The United States Supreme Court last Friday granted Nike's petition to review Nike, Inc. v. Kasky, a seminal commercial speech case with broad implications for corporations across America. Last year, the California Supreme Court held that Nike's statements about the company's labor practices did not qualify for full constitutional protection under the First Amendment because the speech was ruled commercial in nature. Kasky sued under a state consumer protection law arguing that Nike could be liable for unfair trade practices because of its public statements.
In its Amicus brief in support of the petition, the Center for Individual Freedom argued that remarkable and immediate damage to First Amendment interests were at continued risk if the High Court did not agree to hear the appeal. In its Amicus brief on the merits of the case, the Center will urge the Court to hold that speech such as Nike's is not "commercial speech," and is entitled to broad free speech protection under the First Amendment. The Center will also suggest the Court reexamine the dichotomy between commercial speech and other fully protected speech concerning matters of public interest.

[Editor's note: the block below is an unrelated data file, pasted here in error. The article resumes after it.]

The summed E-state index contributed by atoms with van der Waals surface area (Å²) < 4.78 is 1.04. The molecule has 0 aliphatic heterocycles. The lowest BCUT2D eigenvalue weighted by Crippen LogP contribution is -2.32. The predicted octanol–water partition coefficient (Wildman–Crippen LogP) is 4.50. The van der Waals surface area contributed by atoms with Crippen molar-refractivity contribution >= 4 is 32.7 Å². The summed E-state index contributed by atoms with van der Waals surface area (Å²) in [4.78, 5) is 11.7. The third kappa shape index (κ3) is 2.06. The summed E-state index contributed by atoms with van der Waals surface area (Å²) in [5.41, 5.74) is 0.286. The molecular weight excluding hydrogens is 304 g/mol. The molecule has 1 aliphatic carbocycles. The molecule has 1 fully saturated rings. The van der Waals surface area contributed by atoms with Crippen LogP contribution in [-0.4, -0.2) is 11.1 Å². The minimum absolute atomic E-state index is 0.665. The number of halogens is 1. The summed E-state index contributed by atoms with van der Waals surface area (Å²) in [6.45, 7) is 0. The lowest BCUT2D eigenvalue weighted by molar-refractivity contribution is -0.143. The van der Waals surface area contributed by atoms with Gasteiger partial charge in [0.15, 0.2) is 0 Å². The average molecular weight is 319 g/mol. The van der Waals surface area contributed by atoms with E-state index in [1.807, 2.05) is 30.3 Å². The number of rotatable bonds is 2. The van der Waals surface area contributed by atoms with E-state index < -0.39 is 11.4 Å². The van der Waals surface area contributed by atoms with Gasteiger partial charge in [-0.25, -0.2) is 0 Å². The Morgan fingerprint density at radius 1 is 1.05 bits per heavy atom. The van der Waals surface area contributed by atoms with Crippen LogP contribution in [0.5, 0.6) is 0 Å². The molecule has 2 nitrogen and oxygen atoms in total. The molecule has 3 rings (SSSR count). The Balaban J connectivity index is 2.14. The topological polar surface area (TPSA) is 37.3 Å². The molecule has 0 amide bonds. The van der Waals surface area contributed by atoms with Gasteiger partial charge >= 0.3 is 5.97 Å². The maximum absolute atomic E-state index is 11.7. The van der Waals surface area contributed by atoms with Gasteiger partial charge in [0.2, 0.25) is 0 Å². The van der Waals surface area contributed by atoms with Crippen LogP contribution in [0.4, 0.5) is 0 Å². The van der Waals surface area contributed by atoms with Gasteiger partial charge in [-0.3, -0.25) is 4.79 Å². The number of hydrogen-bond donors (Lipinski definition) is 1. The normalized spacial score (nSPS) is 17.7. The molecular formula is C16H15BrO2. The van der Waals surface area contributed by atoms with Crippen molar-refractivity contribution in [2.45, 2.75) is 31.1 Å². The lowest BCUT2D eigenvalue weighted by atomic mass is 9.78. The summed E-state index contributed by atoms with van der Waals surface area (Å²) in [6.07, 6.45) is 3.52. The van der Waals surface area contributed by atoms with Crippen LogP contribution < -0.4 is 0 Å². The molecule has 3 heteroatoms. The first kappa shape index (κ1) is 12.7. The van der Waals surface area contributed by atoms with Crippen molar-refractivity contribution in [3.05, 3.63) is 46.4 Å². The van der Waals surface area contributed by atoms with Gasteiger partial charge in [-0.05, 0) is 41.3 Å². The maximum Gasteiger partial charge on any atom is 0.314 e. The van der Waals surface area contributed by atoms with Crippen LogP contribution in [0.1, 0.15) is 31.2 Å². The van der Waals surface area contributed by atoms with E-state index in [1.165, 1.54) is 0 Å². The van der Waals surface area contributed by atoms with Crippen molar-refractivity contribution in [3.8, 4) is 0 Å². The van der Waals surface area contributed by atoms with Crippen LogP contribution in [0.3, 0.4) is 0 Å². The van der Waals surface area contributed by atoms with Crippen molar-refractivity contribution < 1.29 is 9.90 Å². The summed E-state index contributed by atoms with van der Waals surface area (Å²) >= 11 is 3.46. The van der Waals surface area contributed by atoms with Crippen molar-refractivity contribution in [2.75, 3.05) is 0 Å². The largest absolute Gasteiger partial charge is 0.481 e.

The case is scheduled for oral arguments in April.
For more information about the Nike case, click here.
To download the Center's Amicus brief urging the Supreme Court to review the Nike case, click here.January 16, 2003
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